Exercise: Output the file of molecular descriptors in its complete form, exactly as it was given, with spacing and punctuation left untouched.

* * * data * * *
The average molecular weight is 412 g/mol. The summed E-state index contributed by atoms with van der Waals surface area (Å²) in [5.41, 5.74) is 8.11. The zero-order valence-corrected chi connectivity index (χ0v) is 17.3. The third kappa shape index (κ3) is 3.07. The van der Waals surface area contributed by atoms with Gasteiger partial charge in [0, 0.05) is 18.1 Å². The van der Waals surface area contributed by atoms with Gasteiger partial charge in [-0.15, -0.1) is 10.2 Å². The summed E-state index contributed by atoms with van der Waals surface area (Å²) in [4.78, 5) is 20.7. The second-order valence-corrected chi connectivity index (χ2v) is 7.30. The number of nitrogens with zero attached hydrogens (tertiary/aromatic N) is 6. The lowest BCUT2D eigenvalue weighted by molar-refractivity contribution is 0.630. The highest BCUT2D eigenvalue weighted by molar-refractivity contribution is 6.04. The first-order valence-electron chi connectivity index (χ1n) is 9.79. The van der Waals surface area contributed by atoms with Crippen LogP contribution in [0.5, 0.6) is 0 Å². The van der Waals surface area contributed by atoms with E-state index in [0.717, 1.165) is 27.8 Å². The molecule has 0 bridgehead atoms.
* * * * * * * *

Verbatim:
The average molecular weight is 412 g/mol. The summed E-state index contributed by atoms with van der Waals surface area (Å²) in [5.41, 5.74) is 8.11. The zero-order valence-corrected chi connectivity index (χ0v) is 17.3. The third kappa shape index (κ3) is 3.07. The van der Waals surface area contributed by atoms with Gasteiger partial charge in [0, 0.05) is 18.1 Å². The van der Waals surface area contributed by atoms with Gasteiger partial charge in [-0.15, -0.1) is 10.2 Å². The summed E-state index contributed by atoms with van der Waals surface area (Å²) in [4.78, 5) is 20.7. The second-order valence-corrected chi connectivity index (χ2v) is 7.30. The number of nitrogens with zero attached hydrogens (tertiary/aromatic N) is 6. The lowest BCUT2D eigenvalue weighted by molar-refractivity contribution is 0.630. The highest BCUT2D eigenvalue weighted by molar-refractivity contribution is 6.04. The first-order valence-electron chi connectivity index (χ1n) is 9.79. The van der Waals surface area contributed by atoms with Crippen LogP contribution in [0.5, 0.6) is 0 Å². The van der Waals surface area contributed by atoms with E-state index in [0.717, 1.165) is 27.8 Å². The molecule has 0 bridgehead atoms.